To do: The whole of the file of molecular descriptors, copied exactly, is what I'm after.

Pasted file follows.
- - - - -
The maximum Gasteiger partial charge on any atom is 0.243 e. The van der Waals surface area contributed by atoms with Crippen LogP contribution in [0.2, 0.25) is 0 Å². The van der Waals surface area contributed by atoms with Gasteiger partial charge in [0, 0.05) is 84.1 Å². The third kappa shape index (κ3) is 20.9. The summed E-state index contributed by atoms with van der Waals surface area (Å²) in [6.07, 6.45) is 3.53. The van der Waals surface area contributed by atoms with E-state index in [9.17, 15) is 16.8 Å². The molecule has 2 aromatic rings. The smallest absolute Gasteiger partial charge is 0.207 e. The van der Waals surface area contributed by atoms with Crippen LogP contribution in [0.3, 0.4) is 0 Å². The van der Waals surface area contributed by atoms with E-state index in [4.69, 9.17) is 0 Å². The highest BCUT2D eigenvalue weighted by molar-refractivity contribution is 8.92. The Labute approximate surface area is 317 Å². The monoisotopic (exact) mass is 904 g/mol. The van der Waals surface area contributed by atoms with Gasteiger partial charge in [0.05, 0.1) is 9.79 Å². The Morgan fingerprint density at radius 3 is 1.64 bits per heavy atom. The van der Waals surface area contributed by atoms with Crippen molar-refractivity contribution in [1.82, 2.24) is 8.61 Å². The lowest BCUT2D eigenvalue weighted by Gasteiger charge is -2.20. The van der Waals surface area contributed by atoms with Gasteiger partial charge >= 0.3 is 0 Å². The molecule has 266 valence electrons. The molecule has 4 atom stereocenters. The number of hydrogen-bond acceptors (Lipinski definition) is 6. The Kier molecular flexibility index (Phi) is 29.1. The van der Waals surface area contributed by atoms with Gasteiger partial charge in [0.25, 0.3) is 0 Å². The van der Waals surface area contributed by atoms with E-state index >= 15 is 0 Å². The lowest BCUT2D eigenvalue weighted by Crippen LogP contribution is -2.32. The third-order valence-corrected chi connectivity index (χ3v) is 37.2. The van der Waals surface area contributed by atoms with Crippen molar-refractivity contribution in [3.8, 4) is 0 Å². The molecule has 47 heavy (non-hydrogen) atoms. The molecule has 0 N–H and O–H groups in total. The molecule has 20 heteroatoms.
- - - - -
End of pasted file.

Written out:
The maximum Gasteiger partial charge on any atom is 0.243 e. The van der Waals surface area contributed by atoms with Crippen LogP contribution in [0.2, 0.25) is 0 Å². The van der Waals surface area contributed by atoms with Gasteiger partial charge in [0, 0.05) is 84.1 Å². The third kappa shape index (κ3) is 20.9. The summed E-state index contributed by atoms with van der Waals surface area (Å²) in [6.07, 6.45) is 3.53. The van der Waals surface area contributed by atoms with E-state index in [9.17, 15) is 16.8 Å². The molecule has 2 aromatic rings. The smallest absolute Gasteiger partial charge is 0.207 e. The van der Waals surface area contributed by atoms with Crippen LogP contribution in [0.3, 0.4) is 0 Å². The van der Waals surface area contributed by atoms with E-state index in [4.69, 9.17) is 0 Å². The highest BCUT2D eigenvalue weighted by molar-refractivity contribution is 8.92. The Labute approximate surface area is 317 Å². The monoisotopic (exact) mass is 904 g/mol. The van der Waals surface area contributed by atoms with Gasteiger partial charge in [0.05, 0.1) is 9.79 Å². The Morgan fingerprint density at radius 3 is 1.64 bits per heavy atom. The van der Waals surface area contributed by atoms with Crippen molar-refractivity contribution in [1.82, 2.24) is 8.61 Å². The lowest BCUT2D eigenvalue weighted by Gasteiger charge is -2.20. The van der Waals surface area contributed by atoms with Gasteiger partial charge >= 0.3 is 0 Å². The molecule has 266 valence electrons. The molecule has 4 atom stereocenters. The number of hydrogen-bond acceptors (Lipinski definition) is 6. The Kier molecular flexibility index (Phi) is 29.1. The van der Waals surface area contributed by atoms with Gasteiger partial charge in [0.25, 0.3) is 0 Å². The van der Waals surface area contributed by atoms with E-state index >= 15 is 0 Å². The lowest BCUT2D eigenvalue weighted by Crippen LogP contribution is -2.32. The third-order valence-corrected chi connectivity index (χ3v) is 37.2. The van der Waals surface area contributed by atoms with Crippen molar-refractivity contribution in [3.8, 4) is 0 Å². The molecule has 47 heavy (non-hydrogen) atoms. The molecule has 0 N–H and O–H groups in total. The molecule has 20 heteroatoms.